All in the same evening, Laurie Anderson had the sold-out audience of Koerner Hall screaming – actually screaming, for 10 full seconds – and watching rapt as she practised tai chi across the stage. It’s par for the course for Ms. Anderson, the 72-year-old composer, performance artist, inventor and filmmaker who has the kind of career that consistently intersects with modern history.
Ms. Anderson is currently in Toronto on multidisciplinary business. Her VR experience, To the Moon is currently on at the Royal Ontario Museum through January 25; on Sunday she attended the sold-out screening of her 2015 documentary, Heart of a Dog. And finally, since sometimes good things come in threes, Ms. Anderson was the big ticket for The Royal Conservatory’s 21C Festival on Saturday night, when she performed the Canadian premiere of The Art of Falling, a near-indescribable piece billed as “an extended improvisation for viola, cello, and electronics.”
Joined by cellist Rubin Kodheli, Ms. Anderson gave 90 minutes of music and stories. “Improvisation” can certainly be a pesky, catch-all term, but in The Art of Falling, the word is true. The music wavered in and out of the direct spotlight, grounded by an electronic drone that seemed always there; it was touching solos on Ms. Anderson’s tape-bow violin (an instrument she invented that’s worth a Google search), inspired bird impressions by Mr. Kodheli and true chamber music with all its give and take.
When it wasn’t all about the music, it was about Ms. Anderson’s gorgeous stories. They were about everything: Stars, memory, the bardo, James Brown, artificial intelligence, Hebrew letters. Her speech has a unique cadence, like a beat poet with a sense of humour who also teaches yoga; it makes you lean in and listen, and you stay leaned in because everything she says is so darned interesting. She finds something truly ridiculous about Trump’s wall, and her musing about password recovery questions makes a point about the patriarchy. As the anecdotes evolved into essentially a guided meditation, Ms. Anderson had me thinking about birds, Hawaii, my eyeballs, my marriage and climate change.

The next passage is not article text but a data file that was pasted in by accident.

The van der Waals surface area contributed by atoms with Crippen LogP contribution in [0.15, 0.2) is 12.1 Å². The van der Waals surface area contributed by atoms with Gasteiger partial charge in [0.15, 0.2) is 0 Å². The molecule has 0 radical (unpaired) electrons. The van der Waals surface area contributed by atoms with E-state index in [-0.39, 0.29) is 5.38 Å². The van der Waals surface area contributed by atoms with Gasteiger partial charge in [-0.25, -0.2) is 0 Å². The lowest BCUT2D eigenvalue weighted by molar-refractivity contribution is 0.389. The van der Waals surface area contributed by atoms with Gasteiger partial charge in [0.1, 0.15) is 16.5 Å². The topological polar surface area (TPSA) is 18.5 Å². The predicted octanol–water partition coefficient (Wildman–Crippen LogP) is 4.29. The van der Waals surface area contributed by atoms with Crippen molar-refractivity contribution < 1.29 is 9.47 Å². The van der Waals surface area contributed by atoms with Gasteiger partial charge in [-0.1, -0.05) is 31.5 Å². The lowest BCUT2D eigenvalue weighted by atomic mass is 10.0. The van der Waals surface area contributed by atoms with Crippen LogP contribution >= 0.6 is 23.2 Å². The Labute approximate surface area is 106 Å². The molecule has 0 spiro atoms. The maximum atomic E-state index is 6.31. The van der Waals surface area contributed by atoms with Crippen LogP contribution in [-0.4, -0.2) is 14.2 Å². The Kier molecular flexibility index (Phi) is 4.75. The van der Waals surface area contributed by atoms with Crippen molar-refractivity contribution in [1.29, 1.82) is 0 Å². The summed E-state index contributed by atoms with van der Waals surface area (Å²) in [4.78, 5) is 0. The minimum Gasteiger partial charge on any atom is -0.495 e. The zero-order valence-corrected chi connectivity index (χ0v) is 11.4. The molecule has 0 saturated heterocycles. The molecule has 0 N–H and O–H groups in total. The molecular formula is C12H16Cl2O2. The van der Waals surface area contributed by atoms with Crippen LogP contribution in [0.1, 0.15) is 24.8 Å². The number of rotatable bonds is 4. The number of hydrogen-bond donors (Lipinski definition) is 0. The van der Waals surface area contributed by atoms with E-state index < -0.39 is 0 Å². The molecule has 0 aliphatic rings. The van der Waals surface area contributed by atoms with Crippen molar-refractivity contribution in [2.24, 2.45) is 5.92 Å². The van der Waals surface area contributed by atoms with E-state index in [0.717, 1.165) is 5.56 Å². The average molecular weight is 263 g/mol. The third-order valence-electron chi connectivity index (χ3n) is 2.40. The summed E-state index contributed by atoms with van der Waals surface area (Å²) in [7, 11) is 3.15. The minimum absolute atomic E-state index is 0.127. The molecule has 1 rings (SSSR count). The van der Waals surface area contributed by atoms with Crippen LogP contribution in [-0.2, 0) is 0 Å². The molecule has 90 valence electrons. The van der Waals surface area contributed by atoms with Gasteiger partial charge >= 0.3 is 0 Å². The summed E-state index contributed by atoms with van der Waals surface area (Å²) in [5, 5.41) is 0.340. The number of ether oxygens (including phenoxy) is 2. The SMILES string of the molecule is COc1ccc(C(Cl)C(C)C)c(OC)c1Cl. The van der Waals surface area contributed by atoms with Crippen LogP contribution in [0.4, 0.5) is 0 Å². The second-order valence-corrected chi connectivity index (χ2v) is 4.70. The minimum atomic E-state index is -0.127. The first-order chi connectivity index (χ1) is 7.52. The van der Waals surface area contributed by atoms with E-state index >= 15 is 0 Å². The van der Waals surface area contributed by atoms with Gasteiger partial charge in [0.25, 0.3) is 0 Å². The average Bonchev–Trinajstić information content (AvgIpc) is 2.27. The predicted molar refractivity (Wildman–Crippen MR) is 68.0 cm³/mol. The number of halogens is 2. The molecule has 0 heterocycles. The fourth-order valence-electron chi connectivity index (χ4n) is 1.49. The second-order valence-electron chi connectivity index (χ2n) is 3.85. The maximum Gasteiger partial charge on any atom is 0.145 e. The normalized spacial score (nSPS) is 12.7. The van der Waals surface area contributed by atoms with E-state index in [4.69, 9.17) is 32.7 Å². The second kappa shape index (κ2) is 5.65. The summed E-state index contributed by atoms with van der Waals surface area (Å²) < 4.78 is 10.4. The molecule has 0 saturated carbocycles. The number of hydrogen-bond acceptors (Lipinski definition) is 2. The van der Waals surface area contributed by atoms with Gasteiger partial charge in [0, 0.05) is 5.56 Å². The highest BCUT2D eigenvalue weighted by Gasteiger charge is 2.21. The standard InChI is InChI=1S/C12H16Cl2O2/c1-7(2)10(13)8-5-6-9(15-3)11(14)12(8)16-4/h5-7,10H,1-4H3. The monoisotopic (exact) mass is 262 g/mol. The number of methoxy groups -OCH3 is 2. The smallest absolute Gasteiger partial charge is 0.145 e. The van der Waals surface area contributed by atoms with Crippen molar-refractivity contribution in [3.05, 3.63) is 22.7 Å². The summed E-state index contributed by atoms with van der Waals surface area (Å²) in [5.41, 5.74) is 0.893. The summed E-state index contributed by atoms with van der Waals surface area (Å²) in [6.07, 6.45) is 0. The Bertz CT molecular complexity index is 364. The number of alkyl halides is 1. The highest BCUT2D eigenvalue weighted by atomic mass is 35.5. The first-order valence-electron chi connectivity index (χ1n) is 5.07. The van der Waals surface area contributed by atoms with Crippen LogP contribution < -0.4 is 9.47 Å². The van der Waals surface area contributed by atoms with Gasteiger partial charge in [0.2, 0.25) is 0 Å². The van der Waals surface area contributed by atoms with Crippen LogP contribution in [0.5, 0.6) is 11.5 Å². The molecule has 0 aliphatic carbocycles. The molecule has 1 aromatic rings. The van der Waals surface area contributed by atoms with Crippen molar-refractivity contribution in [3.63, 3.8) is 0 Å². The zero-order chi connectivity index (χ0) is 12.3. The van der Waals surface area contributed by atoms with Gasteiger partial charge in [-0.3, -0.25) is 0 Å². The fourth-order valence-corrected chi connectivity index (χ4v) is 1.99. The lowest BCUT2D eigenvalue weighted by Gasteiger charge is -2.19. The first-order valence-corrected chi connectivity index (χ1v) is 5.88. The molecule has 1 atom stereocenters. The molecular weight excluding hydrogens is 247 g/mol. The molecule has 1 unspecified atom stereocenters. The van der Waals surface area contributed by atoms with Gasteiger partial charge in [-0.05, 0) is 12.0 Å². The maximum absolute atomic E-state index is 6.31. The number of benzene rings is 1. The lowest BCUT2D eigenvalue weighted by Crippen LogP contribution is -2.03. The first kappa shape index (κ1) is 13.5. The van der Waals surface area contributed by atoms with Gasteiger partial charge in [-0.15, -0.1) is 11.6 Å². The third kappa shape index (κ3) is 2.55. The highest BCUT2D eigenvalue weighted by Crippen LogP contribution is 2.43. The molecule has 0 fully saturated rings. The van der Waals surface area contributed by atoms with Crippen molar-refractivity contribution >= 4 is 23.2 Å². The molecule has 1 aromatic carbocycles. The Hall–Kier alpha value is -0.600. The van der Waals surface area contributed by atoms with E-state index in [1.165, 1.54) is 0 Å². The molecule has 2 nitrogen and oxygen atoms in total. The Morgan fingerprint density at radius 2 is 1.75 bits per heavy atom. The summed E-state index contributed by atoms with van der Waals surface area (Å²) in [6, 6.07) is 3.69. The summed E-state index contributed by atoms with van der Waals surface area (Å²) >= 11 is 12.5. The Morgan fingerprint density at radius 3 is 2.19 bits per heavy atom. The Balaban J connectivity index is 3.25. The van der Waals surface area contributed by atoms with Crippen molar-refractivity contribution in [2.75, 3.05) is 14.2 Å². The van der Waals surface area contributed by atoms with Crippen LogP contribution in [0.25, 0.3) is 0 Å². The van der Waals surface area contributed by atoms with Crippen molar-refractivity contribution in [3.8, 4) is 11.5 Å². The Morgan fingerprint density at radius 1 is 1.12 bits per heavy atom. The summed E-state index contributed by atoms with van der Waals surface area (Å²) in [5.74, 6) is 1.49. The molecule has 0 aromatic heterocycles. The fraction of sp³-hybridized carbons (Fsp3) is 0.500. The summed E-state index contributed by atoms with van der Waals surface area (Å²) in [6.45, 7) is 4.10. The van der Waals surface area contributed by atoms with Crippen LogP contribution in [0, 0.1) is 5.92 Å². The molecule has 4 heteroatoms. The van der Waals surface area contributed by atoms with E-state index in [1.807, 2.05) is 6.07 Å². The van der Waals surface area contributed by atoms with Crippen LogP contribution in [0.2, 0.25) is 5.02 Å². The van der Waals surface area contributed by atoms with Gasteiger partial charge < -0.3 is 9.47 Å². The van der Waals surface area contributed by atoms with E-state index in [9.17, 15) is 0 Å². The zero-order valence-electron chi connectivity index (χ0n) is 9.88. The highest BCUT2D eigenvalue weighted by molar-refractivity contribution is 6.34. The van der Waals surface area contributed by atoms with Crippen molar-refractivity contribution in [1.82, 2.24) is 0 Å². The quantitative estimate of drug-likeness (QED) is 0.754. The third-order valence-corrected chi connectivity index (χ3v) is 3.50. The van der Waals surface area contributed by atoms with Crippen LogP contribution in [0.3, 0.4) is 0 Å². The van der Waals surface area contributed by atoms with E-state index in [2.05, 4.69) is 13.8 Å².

The Art of Falling is of another age, an old-school style of performance that no one really does any more, probably because it’s really difficult to do with Ms. Anderson’s level of impact. Maybe it’s age, maybe it’s widowhood – her husband, Lou Reed, died in 2013 – and most likely it’s the five decades of making art, but Ms. Anderson’s style now feels distilled and stabilized. It speaks of where she came from, from the creative circles of the ’70s and ’80s that included Pauline Oliveros, Philip Glass, Andy Kaufman and Yoko Ono; it was Ms. Ono’s 2016 tweet, a simple audio clip of her screaming in response to Donald Trump’s November election, which inspired Ms. Anderson to have her Koerner Hall audience do the same.
That bit with the tai chi – that was the surprising moment of poignancy. Lou Reed practised later in his life, and when Ms. Anderson took a moment to explain and demonstrate tai chi, it felt like a big statement about love. Here was a woman, widowed for six years, showing us something that her late husband loved and taking care to present it to strangers with integrity and care. In a strange affect, Ms. Anderson had me excited about getting older, about arming myself with life experience and the kind of wisdom that can’t be rushed.
I’m not sure how to describe what The Art of Falling looks or sounds like, apart from the impression it left on Saturday night. Just like a charismatic person has the ability to talk with you and make you feel as though you’re the only one in the room, Ms. Anderson’s Koerner Hall performance felt tailor-made to the people in that particular audience. Ms. Anderson’s work is an extraordinary display of artistic technique, where emotion is as much by design as is naturally inevitable.